• A blank coordinates grid, A – I on the x-axis and 1 – 9 on the y-axis, for each player (see printable resource pack)
  • A pen for each player
  • Each player has a blank coordinates grid.
  • They plot their ‘battleships’ (make sure the size and number of battleships are agreed in advance) on the grid and make a note of the coordinates.
  • Player 1 goes first and calls out their first coordinate. If it hits one of the coordinates on player 2’s grid, player 2 calls out ‘hit’ and player 1 marks it off. If it misses player 2’s battleships, they call out ‘miss’ and player 1 marks it as a miss.
  • Players then swap over, so player 2 calls out their first coordinate. As before, player 1 calls out ‘hit’ or ‘miss’
  • Once a battleship has had all the coordinates called out, the player who’s battleship it is shouts ‘battleship sunk’. The other player marks this on their grid.
  • The winner is the first person to sink all the other player’s battleships.
  • Year 7 Maths At Home
  • Preparing For The Year 6 Transition
  • After SATs Lessons

Maths games for year 8

By the end of year 8, children should be increasingly fluent in making meaningful connections between different mathematical concepts and be able to apply them readily. Children should understand and solve a variety of algebraic equations, understanding how to manipulate expressions and equations fluently. The games in this section will enable children to practice the skills learnt both in year 8 and in previous years. 

This game is a fun way to get children to practise working with algebraic equations, through both thinking of their own and identifying their partner’s. 

  • 0-5 grids (see printable resource pack)
  • Both players have a 0-5 grid, marked ‘a’ and ‘b’.
  • Each player needs to decide on the rule for their grid. For example, a * b means treble a, then add b.
  • Once they have decided on a rule for their grid, they complete 7 answers.
  • Players then swap grids and attempt to work out the other player’s rule, then complete the grid.
  • The winner is the first player to correctly complete the grid.

Thinking ahead? Check out our GCSE Maths page and Algebra lessons!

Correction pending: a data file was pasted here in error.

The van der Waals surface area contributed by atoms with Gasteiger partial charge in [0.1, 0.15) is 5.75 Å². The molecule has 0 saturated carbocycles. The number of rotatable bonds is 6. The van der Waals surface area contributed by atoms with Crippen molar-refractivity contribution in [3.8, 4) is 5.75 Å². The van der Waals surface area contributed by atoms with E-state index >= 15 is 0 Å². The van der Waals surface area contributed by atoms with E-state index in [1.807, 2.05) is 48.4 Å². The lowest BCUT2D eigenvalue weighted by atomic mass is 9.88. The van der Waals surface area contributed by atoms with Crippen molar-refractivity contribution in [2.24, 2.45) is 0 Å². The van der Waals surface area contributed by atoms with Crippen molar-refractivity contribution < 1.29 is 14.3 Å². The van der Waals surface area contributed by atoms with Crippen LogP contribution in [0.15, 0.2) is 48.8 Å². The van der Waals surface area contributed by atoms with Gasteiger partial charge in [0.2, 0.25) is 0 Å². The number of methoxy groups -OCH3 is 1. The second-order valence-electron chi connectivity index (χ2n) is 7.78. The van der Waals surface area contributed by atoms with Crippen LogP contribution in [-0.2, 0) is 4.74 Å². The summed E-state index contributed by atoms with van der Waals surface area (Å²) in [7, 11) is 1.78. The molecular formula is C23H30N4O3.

This game encourages children to focus on both factors and multiples, and gives children a valuable chance to practise their times tables. 

What you need to play:

  • A hundred square (see printable resource pack)
  • 2 pens (different colours)
  • The first player chooses a number on the hundred square and crosses it out.
  • The next player chooses a second number to cross out in a different colour. This number must be a factor or multiple of the first number.
  • Continue crossing out numbers, ensuring that each number crossed out is a factor or multiple of the previous number that has just been crossed out.
  • The first person who is unable to cross out a number loses and the other player earns one point.
  • The winner is the first player to use their multiplication tables to get to five points.

If you liked this, then check out our times tables games !

A game that can be used to get children to identify the basic properties of individual numbers (e.g. square number, multiple, factor). The child guessing has to prioritise which questions are going to enable them to get closer to the answer.

  • At least two players
  • Pen and paper
  • Scorecard to keep track of player scores each go
  • Each player writes down a set of different values (e.g. 5 numbers) for the other player(s) to guess.
  • Player 1 asks a question about the other player’s number (e.g. is your number a multiple of 5?).
  • If the answer is ‘yes’, player 1 gets to ask another question.
  • If the answer is ‘no’, player 2 gets to ask a question.
  • The winner is the first player to correctly guess the other player’s number. They score one point.
  • The first player to get to five points wins the game.

In this game, children use a range of clues involving division and remainders to work out the mystery number. 

  • Both players think of a number between 1 and 100 for the other player to guess.
  • Player 1 gives a number between 2 and 10.
  • Player 2 works out what the remainder would be if their mystery number was divided by that number.
  • For example, player 2 may have chosen 44. If player 1 chose a 3 as their first number, then player 2 tells them what the remainder would be if their number was divided by 3. In this case, it would be a remainder of 2.
  • Players jot down this information, to help them work out the number once all the clues have been used.
  • Roles then swap and player 2 gives player one a number. Player 1 works out what the remainder would be if their number was divided by the number given by player 2.
  • This continues. The winner is the first player to correctly identify the number.
  • Top 25 maths games
  • 24 KS1 maths games
  • 26 KS2 maths games